Washington, D.C., Nov. 4, 2009—News stories have swirled for months that the United States is losing its global competitiveness because our college graduation rates are slipping. The fact is U.S. graduation rates remain comparable to those of other developed countries. The only major difference—the data most commonly highlighted, but rarely understood—is the categorization of graduation rate data. The United States measures its graduation rates by “institution” while other developed nations measure their attainment rates by “system.”
A new report, The Spaces Between Numbers: Getting International Data on Higher Education Straight, finds that while the proportion of U.S. beginning four-year college students who graduate from the same institution in six years is 56 percent, the proportion who graduate from any institution is 63 percent. That 63 percent is comparable to France’s seven-year rate of 64 percent, the Netherlands’ seven-year rate of 65 percent, or Finland’s 7.5 year combination of 58 percent in universities and 70 percent in their polytechnics. These little known, but significant, facts about our nation’s graduation rates, are not new but are sometimes overlooked. The report shows that upon analysis of data from the Organization for Economic Cooperation and Development (OECD)—and from other individual countries’ statistical agencies—that a majority of OECD countries are producing the equivalent of bachelor’s degrees at roughly the same rate in roughly the same time span.
Understanding the U.S. Global Higher Education Standing Through OECD Data
The report finds that some OECD data understate our nation’s bachelor’s degree graduation rates and overstate those of some other countries.
- Overall Graduation Rates: OECD's Education at a Glance presents these data for 27 countries in a table where it is difficult to discern how long students are followed in each country. The United States is the only one of the 27 for which graduation is counted only if students earned a degree from the same institution in which they began. All other countries in the table on this issue present data that count students who graduate from any institution. The U.S. system graduation rate is reported, but is in an appendix to Education at a Glance that can only be accessed online and thus may be overlooked.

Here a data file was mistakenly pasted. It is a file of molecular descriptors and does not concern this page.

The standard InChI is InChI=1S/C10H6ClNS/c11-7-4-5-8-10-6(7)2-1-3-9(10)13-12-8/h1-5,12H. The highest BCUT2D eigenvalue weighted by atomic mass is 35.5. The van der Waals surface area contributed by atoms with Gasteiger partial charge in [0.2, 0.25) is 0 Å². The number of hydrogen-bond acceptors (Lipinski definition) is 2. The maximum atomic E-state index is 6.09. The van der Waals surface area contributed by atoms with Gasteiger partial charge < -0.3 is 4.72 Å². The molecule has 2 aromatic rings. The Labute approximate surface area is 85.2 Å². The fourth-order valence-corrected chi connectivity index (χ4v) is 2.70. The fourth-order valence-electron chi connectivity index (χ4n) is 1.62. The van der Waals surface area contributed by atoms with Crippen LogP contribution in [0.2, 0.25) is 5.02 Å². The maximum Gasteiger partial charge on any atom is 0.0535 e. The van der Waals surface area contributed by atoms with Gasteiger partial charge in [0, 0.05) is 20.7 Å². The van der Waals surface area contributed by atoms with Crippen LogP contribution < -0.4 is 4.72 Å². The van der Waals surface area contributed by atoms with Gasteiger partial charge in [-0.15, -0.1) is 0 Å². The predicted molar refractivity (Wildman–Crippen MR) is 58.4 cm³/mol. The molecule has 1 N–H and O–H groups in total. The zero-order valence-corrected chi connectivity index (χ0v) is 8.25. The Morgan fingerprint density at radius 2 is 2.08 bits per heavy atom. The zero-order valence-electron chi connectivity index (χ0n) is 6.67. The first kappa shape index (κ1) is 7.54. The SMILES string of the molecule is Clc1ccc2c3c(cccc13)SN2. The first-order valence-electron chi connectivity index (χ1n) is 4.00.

- Community Colleges and Associate's Degree: The United States does not compare very favorably with other nations regarding associate’s degrees because our community colleges historically have taken on other missions that comparable institutions and programs in other countries have not assumed. Rather than focusing on getting students to earn associate’s degrees first—as in the case with comparable institutions and programs in other countries—U.S. community colleges are under greater pressure to perform many functions, including getting students to transfer to four-year colleges.
“The most important takeaway from this report is to understand the limitations of comparative international data on higher education. While comparative data from OECD and other sources can be very useful in policy discussions, we must find careful and effective approaches to analyze these data so that the U.S. postsecondary rates are not taken out of context," said IHEP President Michelle Asha Cooper, Ph.D.
The Spaces Between Numbers: Getting International Data on Higher Education Straight is a publication from IHEP’s Global Performance Initiative, which aims to create a new understanding of the rapidly changing global context for learning and credentialing in higher education, and the potential impact of these changes in the United States. Launched in 2007, the initiative has since issued several publications focusing on global higher education through its online information resource center.
The Global Performance Initiative is supported by Lumina Foundation for Education, an Indianapolis-based private foundation striving to help people achieve their potential by expanding access to and success in education beyond high school.